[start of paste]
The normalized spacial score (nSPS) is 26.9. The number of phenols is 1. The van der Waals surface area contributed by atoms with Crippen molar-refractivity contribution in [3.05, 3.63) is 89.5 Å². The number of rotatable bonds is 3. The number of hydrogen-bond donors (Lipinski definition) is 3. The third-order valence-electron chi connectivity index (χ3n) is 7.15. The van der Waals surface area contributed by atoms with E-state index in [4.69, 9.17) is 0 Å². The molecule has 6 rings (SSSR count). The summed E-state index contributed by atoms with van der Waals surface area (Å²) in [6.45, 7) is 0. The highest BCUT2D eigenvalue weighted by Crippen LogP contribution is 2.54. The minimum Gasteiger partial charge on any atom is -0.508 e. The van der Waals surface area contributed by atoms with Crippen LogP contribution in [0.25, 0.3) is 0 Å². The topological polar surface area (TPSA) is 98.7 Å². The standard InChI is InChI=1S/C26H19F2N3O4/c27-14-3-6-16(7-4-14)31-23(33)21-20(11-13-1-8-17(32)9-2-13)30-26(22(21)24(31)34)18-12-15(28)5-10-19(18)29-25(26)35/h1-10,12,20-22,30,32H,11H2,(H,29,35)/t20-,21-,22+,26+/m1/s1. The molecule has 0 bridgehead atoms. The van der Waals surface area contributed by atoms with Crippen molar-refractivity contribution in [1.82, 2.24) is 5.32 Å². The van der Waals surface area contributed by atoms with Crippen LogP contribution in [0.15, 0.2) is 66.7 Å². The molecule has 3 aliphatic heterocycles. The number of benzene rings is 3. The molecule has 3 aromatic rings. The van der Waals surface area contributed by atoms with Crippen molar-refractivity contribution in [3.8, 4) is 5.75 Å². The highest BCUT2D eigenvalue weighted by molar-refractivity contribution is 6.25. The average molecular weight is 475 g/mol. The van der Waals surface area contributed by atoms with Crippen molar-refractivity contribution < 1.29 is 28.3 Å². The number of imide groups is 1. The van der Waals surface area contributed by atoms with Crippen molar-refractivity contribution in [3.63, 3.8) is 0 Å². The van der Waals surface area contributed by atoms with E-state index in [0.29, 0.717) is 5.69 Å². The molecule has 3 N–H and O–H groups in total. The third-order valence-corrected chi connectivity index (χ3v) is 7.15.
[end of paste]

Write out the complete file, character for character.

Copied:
The normalized spacial score (nSPS) is 26.9. The number of phenols is 1. The van der Waals surface area contributed by atoms with Crippen molar-refractivity contribution in [3.05, 3.63) is 89.5 Å². The number of rotatable bonds is 3. The number of hydrogen-bond donors (Lipinski definition) is 3. The third-order valence-electron chi connectivity index (χ3n) is 7.15. The van der Waals surface area contributed by atoms with E-state index in [4.69, 9.17) is 0 Å². The molecule has 6 rings (SSSR count). The summed E-state index contributed by atoms with van der Waals surface area (Å²) in [6.45, 7) is 0. The highest BCUT2D eigenvalue weighted by Crippen LogP contribution is 2.54. The minimum Gasteiger partial charge on any atom is -0.508 e. The van der Waals surface area contributed by atoms with Crippen LogP contribution in [0.25, 0.3) is 0 Å². The topological polar surface area (TPSA) is 98.7 Å². The standard InChI is InChI=1S/C26H19F2N3O4/c27-14-3-6-16(7-4-14)31-23(33)21-20(11-13-1-8-17(32)9-2-13)30-26(22(21)24(31)34)18-12-15(28)5-10-19(18)29-25(26)35/h1-10,12,20-22,30,32H,11H2,(H,29,35)/t20-,21-,22+,26+/m1/s1. The molecule has 0 bridgehead atoms. The van der Waals surface area contributed by atoms with Crippen molar-refractivity contribution in [1.82, 2.24) is 5.32 Å². The van der Waals surface area contributed by atoms with Crippen LogP contribution in [0.15, 0.2) is 66.7 Å². The molecule has 3 aliphatic heterocycles. The number of benzene rings is 3. The molecule has 3 aromatic rings. The van der Waals surface area contributed by atoms with Crippen molar-refractivity contribution in [3.8, 4) is 5.75 Å². The highest BCUT2D eigenvalue weighted by molar-refractivity contribution is 6.25. The average molecular weight is 475 g/mol. The van der Waals surface area contributed by atoms with Crippen molar-refractivity contribution < 1.29 is 28.3 Å². The number of imide groups is 1. The van der Waals surface area contributed by atoms with Crippen molar-refractivity contribution in [3.63, 3.8) is 0 Å². The van der Waals surface area contributed by atoms with E-state index in [0.29, 0.717) is 5.69 Å². The molecule has 3 N–H and O–H groups in total. The third-order valence-corrected chi connectivity index (χ3v) is 7.15.